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Park rangers, wardens measure coral reef health across the Grenadines

Park rangers, wardens measure coral reef health across the Grenadines

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Park rangers and wardens from Grenada and St Vincent and the Grenadines have taken part in joint training on monitoring coral reef health. A team of rangers and wardens then travelled to each other’s parks to help complete underwater surveying work.{{more}}

Organized by Sustainable Grenadines Inc, this is the first Grenadines-wide field work expedition by and for members of the Grenadines Network of Marine Protected Areas. Six rangers and wardens, representing the six marine protected areas, took part in the expedition, together with expert trainers.

“The participants spent the first four days in Grenada, where they learned how to survey fish, corals and the sea bottom, using a well-recognised scientific method to gather information,” explained Myles Phillips, of Sustainable Grenadines Inc.

“Following the training, we established permanent monitoring sites and did surveys in the six member marine protected areas, from land and over the course of a five-day sailing expedition.”

The work covered Grenada’s Moliniere-Beausejour Marine Protected Area, Woburn/Clarke’s Court Marine Protected Area and Sandy Island/Oyster Bed Marine Protected Area; and in St Vincent and the Grenadines, Tobago Cays Marine Park, Mustique Marine Conservation

Area and the South Coast Marine Conservation Area.

Since 2011, these six sites have shared information and collaborated to promote the conservation and sustainable use of marine resources that are so important to local communities and to local livelihoods. Now the network is actively monitoring the health of coastal and marine resources in the Grenadines.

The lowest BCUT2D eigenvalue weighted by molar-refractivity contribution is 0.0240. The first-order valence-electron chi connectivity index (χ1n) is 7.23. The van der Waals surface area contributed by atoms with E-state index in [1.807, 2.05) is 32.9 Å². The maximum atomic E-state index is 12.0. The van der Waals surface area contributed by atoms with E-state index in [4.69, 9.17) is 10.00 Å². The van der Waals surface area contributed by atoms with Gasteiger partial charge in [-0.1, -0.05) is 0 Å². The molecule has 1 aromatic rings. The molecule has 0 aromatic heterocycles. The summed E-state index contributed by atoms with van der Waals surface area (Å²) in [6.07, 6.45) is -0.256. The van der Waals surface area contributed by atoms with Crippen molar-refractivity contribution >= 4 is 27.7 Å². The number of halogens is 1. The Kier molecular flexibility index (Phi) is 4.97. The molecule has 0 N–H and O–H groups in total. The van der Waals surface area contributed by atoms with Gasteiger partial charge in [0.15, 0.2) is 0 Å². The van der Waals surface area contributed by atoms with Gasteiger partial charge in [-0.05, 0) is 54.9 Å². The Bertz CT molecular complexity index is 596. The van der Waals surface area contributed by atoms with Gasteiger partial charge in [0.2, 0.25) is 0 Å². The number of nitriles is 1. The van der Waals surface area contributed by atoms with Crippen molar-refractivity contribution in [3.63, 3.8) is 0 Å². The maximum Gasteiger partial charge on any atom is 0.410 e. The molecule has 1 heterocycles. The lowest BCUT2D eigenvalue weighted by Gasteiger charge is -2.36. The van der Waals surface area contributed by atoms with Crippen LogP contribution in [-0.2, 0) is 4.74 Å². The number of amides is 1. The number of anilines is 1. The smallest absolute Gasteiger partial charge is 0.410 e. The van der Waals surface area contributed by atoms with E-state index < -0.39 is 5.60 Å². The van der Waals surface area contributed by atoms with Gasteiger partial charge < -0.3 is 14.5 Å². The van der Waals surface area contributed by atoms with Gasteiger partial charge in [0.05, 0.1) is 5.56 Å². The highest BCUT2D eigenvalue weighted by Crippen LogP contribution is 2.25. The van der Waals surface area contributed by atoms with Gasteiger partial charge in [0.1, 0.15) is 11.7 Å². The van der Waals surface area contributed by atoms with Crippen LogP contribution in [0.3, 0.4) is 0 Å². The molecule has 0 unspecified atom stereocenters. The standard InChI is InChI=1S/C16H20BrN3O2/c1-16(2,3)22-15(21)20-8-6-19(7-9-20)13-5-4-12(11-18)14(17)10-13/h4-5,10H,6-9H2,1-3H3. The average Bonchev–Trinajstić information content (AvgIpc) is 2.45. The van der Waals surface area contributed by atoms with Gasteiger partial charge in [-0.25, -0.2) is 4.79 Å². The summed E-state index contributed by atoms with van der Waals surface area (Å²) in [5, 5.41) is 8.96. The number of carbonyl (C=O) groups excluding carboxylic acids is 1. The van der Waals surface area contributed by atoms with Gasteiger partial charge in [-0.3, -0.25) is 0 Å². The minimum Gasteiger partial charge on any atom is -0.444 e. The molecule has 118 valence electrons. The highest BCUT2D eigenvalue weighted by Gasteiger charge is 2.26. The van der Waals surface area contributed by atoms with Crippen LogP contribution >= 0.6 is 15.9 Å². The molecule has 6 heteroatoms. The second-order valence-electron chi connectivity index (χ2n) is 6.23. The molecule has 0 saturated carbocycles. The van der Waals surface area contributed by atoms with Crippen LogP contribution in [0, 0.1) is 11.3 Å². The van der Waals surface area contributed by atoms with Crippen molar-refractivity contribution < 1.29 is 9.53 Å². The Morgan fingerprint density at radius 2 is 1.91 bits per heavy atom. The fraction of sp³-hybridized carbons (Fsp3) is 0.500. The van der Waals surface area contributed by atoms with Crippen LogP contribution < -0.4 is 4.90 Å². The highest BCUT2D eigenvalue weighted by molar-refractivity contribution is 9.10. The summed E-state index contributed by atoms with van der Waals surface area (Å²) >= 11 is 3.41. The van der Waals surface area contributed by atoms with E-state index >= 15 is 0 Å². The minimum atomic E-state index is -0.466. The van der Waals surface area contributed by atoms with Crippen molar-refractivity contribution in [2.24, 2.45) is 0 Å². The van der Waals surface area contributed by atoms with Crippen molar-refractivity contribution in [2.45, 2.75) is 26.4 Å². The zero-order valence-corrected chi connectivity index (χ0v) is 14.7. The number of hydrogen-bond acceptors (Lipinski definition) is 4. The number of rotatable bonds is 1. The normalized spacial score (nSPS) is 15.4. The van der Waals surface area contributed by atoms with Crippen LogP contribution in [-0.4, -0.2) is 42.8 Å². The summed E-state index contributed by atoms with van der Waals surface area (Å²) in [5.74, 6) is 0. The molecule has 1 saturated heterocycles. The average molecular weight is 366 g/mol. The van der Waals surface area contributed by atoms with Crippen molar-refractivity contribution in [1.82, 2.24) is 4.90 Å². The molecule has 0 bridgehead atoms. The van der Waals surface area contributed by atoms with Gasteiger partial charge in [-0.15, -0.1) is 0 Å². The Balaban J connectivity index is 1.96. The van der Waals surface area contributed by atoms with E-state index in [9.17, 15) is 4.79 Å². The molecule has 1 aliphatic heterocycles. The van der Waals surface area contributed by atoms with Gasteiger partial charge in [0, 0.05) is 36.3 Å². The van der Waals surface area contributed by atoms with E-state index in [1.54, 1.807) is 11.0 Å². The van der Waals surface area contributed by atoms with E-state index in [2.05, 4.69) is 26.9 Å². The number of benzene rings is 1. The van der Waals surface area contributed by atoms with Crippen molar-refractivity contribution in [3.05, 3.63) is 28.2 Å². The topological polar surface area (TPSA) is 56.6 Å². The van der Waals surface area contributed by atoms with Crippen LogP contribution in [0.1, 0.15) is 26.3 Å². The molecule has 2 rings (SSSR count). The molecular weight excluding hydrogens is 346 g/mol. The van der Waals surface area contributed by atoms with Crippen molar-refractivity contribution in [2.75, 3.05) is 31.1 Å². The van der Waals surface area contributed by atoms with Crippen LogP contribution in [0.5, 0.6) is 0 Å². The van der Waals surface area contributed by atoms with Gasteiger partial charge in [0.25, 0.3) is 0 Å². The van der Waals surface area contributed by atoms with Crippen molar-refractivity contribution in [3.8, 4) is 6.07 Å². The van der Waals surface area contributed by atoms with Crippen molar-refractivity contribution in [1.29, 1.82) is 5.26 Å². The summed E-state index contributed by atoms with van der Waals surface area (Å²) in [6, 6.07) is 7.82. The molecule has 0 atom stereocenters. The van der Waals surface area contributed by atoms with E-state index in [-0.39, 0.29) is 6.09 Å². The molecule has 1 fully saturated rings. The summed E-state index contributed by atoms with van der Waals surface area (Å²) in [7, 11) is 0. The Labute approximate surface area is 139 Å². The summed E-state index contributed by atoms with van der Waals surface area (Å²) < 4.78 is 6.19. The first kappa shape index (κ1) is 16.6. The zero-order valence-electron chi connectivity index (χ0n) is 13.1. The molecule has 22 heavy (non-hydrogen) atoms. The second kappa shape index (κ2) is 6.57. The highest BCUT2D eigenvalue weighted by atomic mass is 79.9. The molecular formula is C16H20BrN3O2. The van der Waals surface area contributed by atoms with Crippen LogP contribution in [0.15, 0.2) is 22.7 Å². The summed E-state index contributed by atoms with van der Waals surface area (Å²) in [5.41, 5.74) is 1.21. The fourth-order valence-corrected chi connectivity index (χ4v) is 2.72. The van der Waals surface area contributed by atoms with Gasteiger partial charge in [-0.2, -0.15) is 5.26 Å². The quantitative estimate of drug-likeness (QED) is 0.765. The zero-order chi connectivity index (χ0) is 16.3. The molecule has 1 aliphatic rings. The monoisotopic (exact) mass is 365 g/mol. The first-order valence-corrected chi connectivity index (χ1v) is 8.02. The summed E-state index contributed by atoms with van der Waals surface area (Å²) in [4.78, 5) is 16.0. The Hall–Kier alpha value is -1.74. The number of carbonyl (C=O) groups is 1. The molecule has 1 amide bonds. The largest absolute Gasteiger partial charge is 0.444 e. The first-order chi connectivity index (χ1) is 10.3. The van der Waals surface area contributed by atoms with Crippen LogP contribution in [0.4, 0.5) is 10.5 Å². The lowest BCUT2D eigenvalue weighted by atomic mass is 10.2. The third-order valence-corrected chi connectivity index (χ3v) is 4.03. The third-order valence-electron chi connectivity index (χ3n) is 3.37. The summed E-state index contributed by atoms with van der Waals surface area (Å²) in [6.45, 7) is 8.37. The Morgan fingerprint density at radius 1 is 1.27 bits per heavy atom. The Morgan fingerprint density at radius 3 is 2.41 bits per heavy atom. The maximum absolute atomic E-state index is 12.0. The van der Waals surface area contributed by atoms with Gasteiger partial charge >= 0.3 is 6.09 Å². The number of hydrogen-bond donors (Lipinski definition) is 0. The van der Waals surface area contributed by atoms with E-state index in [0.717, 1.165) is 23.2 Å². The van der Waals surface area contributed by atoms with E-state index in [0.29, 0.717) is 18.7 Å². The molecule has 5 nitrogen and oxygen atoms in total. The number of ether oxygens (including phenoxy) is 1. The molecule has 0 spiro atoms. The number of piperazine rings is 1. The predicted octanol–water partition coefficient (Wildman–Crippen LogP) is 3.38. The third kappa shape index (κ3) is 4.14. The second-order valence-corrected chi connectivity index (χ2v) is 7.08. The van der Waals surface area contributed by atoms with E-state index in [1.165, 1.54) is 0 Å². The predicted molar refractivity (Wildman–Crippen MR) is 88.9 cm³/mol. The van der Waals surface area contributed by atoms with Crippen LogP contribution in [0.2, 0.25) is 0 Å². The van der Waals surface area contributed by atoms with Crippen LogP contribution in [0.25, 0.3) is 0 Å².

“This is a milestone achievement for the marine protected areas and can yield far-reaching benefits for the effective management of these national reserves,” commented Orisha Joseph Programme and Communications officer, of Sustainable Grenadines Inc. “It has equipped the members of the Grenadines Network of Marine Protected Areas with trained staff who will be able to recognise and track changes on the reefs as they occur.”

The next stage of the work is to analyse the findings, compare them with past surveys and report back to coastal managers, local fishers and communities. Sustainable Grenadines Inc will continue to work with the marine protected areas and local communities, as they consider appropriate actions based on the findings of the research.

The research was made possible through sponsorship from the US National Fish and Wildlife Foundation, to strengthen coral reef management practices on the Grenada Bank. Scientific expertise was provided by the Atlantic and Gulf Rapid Reef Assessment (AGRRA) Program, an international collaboration of scientists and mangers aimed at determining the regional condition of reefs in the Western Atlantic and Gulf of Mexico.